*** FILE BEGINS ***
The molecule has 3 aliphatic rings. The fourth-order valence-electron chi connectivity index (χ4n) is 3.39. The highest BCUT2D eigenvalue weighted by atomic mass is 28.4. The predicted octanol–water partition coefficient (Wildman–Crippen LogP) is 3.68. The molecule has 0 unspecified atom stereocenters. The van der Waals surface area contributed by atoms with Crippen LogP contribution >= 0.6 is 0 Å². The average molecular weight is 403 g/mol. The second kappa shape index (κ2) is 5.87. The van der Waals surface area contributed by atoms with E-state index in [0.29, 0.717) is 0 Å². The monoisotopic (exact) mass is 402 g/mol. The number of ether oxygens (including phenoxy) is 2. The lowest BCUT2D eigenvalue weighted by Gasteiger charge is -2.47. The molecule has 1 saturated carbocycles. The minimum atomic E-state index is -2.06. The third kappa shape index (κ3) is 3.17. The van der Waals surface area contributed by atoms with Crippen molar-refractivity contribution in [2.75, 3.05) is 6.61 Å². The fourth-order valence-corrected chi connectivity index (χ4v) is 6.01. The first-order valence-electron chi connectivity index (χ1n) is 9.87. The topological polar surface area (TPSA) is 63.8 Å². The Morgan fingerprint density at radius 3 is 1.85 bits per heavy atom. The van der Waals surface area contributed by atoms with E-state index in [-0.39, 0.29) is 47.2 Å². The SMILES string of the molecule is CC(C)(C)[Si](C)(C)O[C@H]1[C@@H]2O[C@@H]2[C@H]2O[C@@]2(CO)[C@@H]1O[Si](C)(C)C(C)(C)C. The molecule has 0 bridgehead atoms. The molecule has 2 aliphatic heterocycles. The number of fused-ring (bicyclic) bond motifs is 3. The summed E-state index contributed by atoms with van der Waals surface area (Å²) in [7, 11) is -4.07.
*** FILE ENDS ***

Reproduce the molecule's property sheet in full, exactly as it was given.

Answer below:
The molecule has 3 aliphatic rings. The fourth-order valence-electron chi connectivity index (χ4n) is 3.39. The highest BCUT2D eigenvalue weighted by atomic mass is 28.4. The predicted octanol–water partition coefficient (Wildman–Crippen LogP) is 3.68. The molecule has 0 unspecified atom stereocenters. The van der Waals surface area contributed by atoms with Crippen LogP contribution >= 0.6 is 0 Å². The average molecular weight is 403 g/mol. The second kappa shape index (κ2) is 5.87. The van der Waals surface area contributed by atoms with E-state index in [0.29, 0.717) is 0 Å². The monoisotopic (exact) mass is 402 g/mol. The number of ether oxygens (including phenoxy) is 2. The lowest BCUT2D eigenvalue weighted by Gasteiger charge is -2.47. The molecule has 1 saturated carbocycles. The minimum atomic E-state index is -2.06. The third kappa shape index (κ3) is 3.17. The van der Waals surface area contributed by atoms with Crippen molar-refractivity contribution in [2.75, 3.05) is 6.61 Å². The fourth-order valence-corrected chi connectivity index (χ4v) is 6.01. The first-order valence-electron chi connectivity index (χ1n) is 9.87. The topological polar surface area (TPSA) is 63.8 Å². The Morgan fingerprint density at radius 3 is 1.85 bits per heavy atom. The van der Waals surface area contributed by atoms with E-state index in [-0.39, 0.29) is 47.2 Å². The SMILES string of the molecule is CC(C)(C)[Si](C)(C)O[C@H]1[C@@H]2O[C@@H]2[C@H]2O[C@@]2(CO)[C@@H]1O[Si](C)(C)C(C)(C)C. The molecule has 0 bridgehead atoms. The molecule has 2 aliphatic heterocycles. The number of fused-ring (bicyclic) bond motifs is 3. The summed E-state index contributed by atoms with van der Waals surface area (Å²) in [7, 11) is -4.07.